elise campbell
Soap Stack
Soap, Plywood, Timber
The Greenlandic name for cryolite is Orsugiak. Inuits originally believed the mineral was a type of ice; it was possible to melt it in the flame of a candle. Orsugiak means 'glistening' or 'shiny', from the stem 'orsoq: fat, blubber'. Peterhead ships frequently carried cryolite from Ivittuut, Greenland, to Philadelphia, US, where it was used for the manufacturing of aluminum and soap. The ships associated with the cryolite trade were also often involved in the Baltic timber trade.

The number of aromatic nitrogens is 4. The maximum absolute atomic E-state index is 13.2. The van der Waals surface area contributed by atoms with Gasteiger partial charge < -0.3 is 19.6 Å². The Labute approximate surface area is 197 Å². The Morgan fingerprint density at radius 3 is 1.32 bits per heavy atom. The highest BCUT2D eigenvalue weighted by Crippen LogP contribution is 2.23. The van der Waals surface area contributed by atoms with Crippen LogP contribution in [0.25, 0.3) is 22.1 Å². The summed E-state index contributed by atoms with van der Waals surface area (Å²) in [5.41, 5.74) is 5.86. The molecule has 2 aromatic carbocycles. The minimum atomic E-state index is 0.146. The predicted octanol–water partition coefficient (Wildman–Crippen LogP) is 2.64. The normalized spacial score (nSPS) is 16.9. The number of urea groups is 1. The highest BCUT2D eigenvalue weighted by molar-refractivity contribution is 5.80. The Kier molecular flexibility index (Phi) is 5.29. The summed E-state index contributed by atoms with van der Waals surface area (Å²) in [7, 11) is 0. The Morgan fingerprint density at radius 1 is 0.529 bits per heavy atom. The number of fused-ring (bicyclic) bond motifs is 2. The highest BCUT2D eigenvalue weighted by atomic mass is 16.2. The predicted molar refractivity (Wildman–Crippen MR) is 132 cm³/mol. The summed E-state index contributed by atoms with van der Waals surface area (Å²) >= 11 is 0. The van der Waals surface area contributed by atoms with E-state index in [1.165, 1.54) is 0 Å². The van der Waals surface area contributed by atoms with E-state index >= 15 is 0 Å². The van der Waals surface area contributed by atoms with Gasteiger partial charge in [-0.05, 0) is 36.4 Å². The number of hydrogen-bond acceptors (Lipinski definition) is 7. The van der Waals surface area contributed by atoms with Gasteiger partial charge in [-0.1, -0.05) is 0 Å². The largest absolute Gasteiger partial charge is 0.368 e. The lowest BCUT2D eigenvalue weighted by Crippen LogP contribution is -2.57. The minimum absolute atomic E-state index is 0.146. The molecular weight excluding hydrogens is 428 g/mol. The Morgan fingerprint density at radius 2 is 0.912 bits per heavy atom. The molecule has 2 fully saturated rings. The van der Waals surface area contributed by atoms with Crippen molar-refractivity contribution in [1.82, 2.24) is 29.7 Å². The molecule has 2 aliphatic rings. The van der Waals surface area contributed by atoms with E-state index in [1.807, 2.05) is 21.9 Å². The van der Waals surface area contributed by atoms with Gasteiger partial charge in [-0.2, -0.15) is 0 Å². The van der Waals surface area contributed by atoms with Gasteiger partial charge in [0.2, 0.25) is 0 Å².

Campbell responded to the off-white cryolite mineral specimen that is exhibited in Arbuthnot Museum. The displayed mineral has a glistening, waxy, fat-like quality. The artist explored this materiality, using soap as a medium. The blocks of soap are stacked neatly, echoing the manner in which the excavated mineral was piled at Ivittuut, prior to shipment, and reflects upon the language of manufacturing in the town. In some literature it comments that the cryolite mineral was considered to be a curiosity and was gifted to many international institutions; it became something of a museum novelty. Systems of display in museums were also considered within the work, with the notion of cryolite being displayed on a plinth. The unfinished plywood plinth has references to the Baltic timber trade.
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